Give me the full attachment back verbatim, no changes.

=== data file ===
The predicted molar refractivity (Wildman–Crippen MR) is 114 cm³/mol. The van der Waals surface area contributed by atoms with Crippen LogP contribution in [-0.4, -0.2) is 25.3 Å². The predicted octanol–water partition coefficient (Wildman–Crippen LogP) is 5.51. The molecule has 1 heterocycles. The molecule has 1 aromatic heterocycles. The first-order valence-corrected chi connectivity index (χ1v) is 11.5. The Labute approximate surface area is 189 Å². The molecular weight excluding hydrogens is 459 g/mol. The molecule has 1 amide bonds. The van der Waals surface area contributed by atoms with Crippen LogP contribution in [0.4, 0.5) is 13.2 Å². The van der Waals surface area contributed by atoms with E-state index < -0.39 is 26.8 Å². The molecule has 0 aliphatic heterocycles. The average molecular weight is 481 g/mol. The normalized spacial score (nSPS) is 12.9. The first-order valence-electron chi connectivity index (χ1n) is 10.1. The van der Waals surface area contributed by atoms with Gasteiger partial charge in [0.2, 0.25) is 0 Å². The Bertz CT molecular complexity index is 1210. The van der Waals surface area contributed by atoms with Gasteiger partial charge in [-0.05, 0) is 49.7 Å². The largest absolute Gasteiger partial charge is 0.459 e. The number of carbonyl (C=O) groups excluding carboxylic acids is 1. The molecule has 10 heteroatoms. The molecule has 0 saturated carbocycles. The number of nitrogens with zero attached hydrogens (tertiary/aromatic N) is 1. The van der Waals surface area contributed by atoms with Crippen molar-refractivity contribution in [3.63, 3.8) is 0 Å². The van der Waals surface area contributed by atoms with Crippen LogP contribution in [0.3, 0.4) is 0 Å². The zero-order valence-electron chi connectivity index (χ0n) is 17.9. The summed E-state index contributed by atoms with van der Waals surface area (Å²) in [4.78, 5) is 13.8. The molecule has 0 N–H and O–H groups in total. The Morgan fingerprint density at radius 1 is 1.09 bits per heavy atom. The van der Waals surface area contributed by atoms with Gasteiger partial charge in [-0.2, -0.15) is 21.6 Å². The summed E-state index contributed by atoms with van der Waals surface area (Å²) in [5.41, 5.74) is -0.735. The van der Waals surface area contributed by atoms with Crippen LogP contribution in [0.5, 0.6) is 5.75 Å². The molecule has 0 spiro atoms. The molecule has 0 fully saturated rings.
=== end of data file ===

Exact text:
The predicted molar refractivity (Wildman–Crippen MR) is 114 cm³/mol. The van der Waals surface area contributed by atoms with Crippen LogP contribution in [-0.4, -0.2) is 25.3 Å². The predicted octanol–water partition coefficient (Wildman–Crippen LogP) is 5.51. The molecule has 1 heterocycles. The molecule has 1 aromatic heterocycles. The first-order valence-corrected chi connectivity index (χ1v) is 11.5. The Labute approximate surface area is 189 Å². The molecular weight excluding hydrogens is 459 g/mol. The molecule has 1 amide bonds. The van der Waals surface area contributed by atoms with Crippen LogP contribution in [0.4, 0.5) is 13.2 Å². The van der Waals surface area contributed by atoms with E-state index < -0.39 is 26.8 Å². The molecule has 0 aliphatic heterocycles. The average molecular weight is 481 g/mol. The normalized spacial score (nSPS) is 12.9. The first-order valence-electron chi connectivity index (χ1n) is 10.1. The van der Waals surface area contributed by atoms with Gasteiger partial charge in [0.2, 0.25) is 0 Å². The Bertz CT molecular complexity index is 1210. The van der Waals surface area contributed by atoms with Gasteiger partial charge in [-0.05, 0) is 49.7 Å². The largest absolute Gasteiger partial charge is 0.459 e. The number of carbonyl (C=O) groups excluding carboxylic acids is 1. The molecule has 10 heteroatoms. The molecule has 0 saturated carbocycles. The number of nitrogens with zero attached hydrogens (tertiary/aromatic N) is 1. The van der Waals surface area contributed by atoms with Crippen molar-refractivity contribution in [3.63, 3.8) is 0 Å². The van der Waals surface area contributed by atoms with Crippen LogP contribution in [0.3, 0.4) is 0 Å². The zero-order valence-electron chi connectivity index (χ0n) is 17.9. The summed E-state index contributed by atoms with van der Waals surface area (Å²) in [4.78, 5) is 13.8. The molecule has 0 N–H and O–H groups in total. The Morgan fingerprint density at radius 1 is 1.09 bits per heavy atom. The van der Waals surface area contributed by atoms with Gasteiger partial charge in [-0.2, -0.15) is 21.6 Å². The summed E-state index contributed by atoms with van der Waals surface area (Å²) in [5.41, 5.74) is -0.735. The van der Waals surface area contributed by atoms with Crippen LogP contribution in [0.5, 0.6) is 5.75 Å². The molecule has 0 spiro atoms. The molecule has 0 fully saturated rings.